How BSP is preparing to curb liquidity growth


Posted at Apr 28 2014 04:59 PM | Updated as of Apr 29 2014 12:59 AM

MANILA – The Bangko Sentral ng Pilipinas (BSP) said it will continue to deploy the strategy of implementing pre-emptive measures in addressing liquidity growth in the country.

BSP Governor Amando Tetangco said the central bank will remain vigilant and will consider pre-emptive macro-prudential measures if domestic liquidity growth continues to be strong.

“The BSP will remain on the lookout for heightened financial stability risks from sustained rapid growth in domestic liquidity. There are still limited signs of financial market stresses. But if liquidity growth continues to be strong, even as the inflation outlook stays manageable, we will not hesitate to again consider further pre-emptive macroprudential measures,” he said at the annual ACI Convention in Cebu.

Tetangco said the BSP earlier implemented these measures to maintain financial stability.

The most recent measure was the increase in reserve requirement to keep a lid on liquidity growth that Tetangco said could lead to possible asset bubble formation.

The BSP also placed limits on banks’ exposure to non-deliverable forwards (NDFs) to contain market behavior; and prohibitions on access to special deposit accounts (SDA) for non-residents and investment management accounts (IMA) to help ensure the potency of monetary tools.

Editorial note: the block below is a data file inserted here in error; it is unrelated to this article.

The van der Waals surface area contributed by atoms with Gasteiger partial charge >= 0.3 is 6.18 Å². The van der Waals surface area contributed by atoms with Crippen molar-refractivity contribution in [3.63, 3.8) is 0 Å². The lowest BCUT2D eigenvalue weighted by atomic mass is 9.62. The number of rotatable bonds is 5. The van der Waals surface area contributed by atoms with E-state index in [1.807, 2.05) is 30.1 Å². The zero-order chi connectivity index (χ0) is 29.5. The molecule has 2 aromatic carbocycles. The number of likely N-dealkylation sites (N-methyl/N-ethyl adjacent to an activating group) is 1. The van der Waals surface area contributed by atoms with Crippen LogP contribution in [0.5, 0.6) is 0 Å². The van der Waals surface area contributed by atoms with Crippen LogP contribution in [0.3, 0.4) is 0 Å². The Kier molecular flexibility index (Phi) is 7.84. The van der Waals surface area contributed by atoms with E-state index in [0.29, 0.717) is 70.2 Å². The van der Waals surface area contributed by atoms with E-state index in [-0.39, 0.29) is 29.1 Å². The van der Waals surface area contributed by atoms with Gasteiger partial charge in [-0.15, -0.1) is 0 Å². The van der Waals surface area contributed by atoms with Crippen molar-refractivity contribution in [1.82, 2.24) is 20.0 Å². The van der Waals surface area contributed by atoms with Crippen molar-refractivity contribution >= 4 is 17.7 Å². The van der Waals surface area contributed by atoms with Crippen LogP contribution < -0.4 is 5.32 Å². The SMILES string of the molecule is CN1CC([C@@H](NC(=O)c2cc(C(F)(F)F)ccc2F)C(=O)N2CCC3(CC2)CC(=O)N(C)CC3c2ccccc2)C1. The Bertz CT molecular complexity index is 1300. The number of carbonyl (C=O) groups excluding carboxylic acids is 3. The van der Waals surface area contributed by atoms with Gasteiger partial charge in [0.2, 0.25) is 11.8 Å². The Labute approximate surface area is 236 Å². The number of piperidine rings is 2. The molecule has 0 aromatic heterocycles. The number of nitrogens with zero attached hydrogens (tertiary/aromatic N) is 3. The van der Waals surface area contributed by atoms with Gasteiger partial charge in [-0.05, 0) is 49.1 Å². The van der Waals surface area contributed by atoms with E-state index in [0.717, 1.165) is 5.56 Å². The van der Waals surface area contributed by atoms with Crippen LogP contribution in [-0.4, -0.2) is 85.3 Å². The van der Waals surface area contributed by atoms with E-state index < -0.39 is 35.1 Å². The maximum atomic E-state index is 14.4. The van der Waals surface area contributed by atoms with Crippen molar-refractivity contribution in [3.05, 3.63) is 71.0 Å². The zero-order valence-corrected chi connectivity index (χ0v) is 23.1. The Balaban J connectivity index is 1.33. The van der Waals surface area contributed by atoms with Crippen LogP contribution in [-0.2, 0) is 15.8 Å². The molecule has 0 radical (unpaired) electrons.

“As appropriate, therefore, we will continue with this strategy,” said Tetangco.

Tetangco also said that actions by the BSP in adjusting to global market trends will remain “data-dependent,” adding that the central bank is “not wedded to a pre-set course of policy actions.”

Aside from liquidity growth, the BSP’s monetary policy responses will be based on key economic factors such as inflation, growth prospects and exchange rate.

Tetangco noted that the BSP will keep a close eye on the ongoing rebalancing of global growth and the expected normalization of monetary policy overseas to help sustain the momentum of the Philippine economy.

“For now, it seems…things remain just right in our economy. As they say, so far, so good. The economy has survived the turbulences of the onset of normalization. But this does not mean, we can afford to let our guard down. We are just at the cusp of normalization,” he said, noting that there are still uncertainties in market tendencies and US Federal Reserve rates.